One concerned resident, Bruce Davis, described the intersection as a "60-degree angle on a hill," and described the road infrastructure on that part of Van Dyke Road as one his biggest concerns.
"My parents are 87 and they still drive. They're trying to say these 221 seniors apparently aren't going to drive," Davis said. "We're not going to put the developer on the hook."
Davis said his concerns, which include effecting the area's water quality, traffic and easements for water, sewer, and gas lines along residential property, have fallen on deaf ears at Town Hall.
"We wanted to be a part of the process and add our comments but the town basically said, 'Thanks, but no thanks,'" Davis said. Referring to Supervisor Jack Cunningham, he continued, "Cunningham gave us assurances, but we're not being listened to. You don't even get a form letter back, thanks for the comments."
Cunningham said the town is taking all of the comments it receives, including Davis', and adding them to the record, and that Town Hall continues to get a constant stream of calls from interested seniors wanting to know when the project will be completed.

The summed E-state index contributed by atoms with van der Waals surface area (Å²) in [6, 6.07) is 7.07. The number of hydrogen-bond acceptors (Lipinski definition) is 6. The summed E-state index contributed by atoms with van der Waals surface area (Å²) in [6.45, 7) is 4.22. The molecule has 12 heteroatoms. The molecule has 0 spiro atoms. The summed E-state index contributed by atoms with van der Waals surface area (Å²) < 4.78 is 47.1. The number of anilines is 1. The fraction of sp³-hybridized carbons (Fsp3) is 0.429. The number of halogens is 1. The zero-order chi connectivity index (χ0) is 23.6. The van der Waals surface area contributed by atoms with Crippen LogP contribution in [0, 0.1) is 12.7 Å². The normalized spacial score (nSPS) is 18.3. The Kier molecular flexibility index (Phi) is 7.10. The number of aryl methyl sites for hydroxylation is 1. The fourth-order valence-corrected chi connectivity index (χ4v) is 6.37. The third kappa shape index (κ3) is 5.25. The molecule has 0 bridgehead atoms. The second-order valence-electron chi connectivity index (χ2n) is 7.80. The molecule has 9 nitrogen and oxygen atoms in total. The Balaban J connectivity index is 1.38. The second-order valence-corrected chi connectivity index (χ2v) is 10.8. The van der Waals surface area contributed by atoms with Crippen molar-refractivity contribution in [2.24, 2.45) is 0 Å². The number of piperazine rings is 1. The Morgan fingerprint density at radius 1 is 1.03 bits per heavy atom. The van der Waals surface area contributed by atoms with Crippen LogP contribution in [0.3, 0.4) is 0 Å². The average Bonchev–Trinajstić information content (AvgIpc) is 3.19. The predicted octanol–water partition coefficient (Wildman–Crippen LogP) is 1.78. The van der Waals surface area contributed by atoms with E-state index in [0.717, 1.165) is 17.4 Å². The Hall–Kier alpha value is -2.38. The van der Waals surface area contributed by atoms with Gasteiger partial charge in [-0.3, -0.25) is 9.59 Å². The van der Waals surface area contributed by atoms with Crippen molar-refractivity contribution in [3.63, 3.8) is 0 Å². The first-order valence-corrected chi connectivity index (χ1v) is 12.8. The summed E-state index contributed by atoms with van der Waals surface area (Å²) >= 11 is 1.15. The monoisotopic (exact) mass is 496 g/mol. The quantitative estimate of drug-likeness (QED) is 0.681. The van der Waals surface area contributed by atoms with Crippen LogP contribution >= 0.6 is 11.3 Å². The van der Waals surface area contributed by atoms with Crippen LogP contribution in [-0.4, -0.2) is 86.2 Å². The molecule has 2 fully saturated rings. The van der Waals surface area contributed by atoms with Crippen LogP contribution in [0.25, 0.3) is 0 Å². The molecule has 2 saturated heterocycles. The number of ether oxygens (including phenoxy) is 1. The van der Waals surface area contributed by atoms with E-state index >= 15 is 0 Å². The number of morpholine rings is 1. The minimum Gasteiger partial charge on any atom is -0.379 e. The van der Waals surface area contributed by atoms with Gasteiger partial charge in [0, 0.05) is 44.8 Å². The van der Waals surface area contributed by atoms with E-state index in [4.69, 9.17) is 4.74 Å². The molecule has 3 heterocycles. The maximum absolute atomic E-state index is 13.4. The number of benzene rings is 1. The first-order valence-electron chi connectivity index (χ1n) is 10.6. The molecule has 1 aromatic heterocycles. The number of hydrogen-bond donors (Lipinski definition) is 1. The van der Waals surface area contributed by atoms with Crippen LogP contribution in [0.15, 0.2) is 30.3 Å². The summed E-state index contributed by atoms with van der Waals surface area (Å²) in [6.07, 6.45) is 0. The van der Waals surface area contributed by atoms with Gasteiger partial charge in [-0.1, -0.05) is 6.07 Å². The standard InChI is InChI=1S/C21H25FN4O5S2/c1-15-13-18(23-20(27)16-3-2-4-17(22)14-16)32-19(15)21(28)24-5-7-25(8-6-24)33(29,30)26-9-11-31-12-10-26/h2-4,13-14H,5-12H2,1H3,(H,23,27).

"I don't have the exact number of them," Cunningham said, "but I meet with seniors every week and I can say anecdotally that many, many of them are interested in this project."
Cunningham also added, "The road design is going to be addressed."
Assistant Director of Economic Development and Planning Michael Morelli agreed and said he, too, has gotten many calls asking when the project will go through.
"We have a lot of people in town who call and want to know when this project will be ready," Morelli said.
Victor and Carole Ballato, who live on Van Dyke Road, say they are not against the project but are frustrated by not being more involved with the process.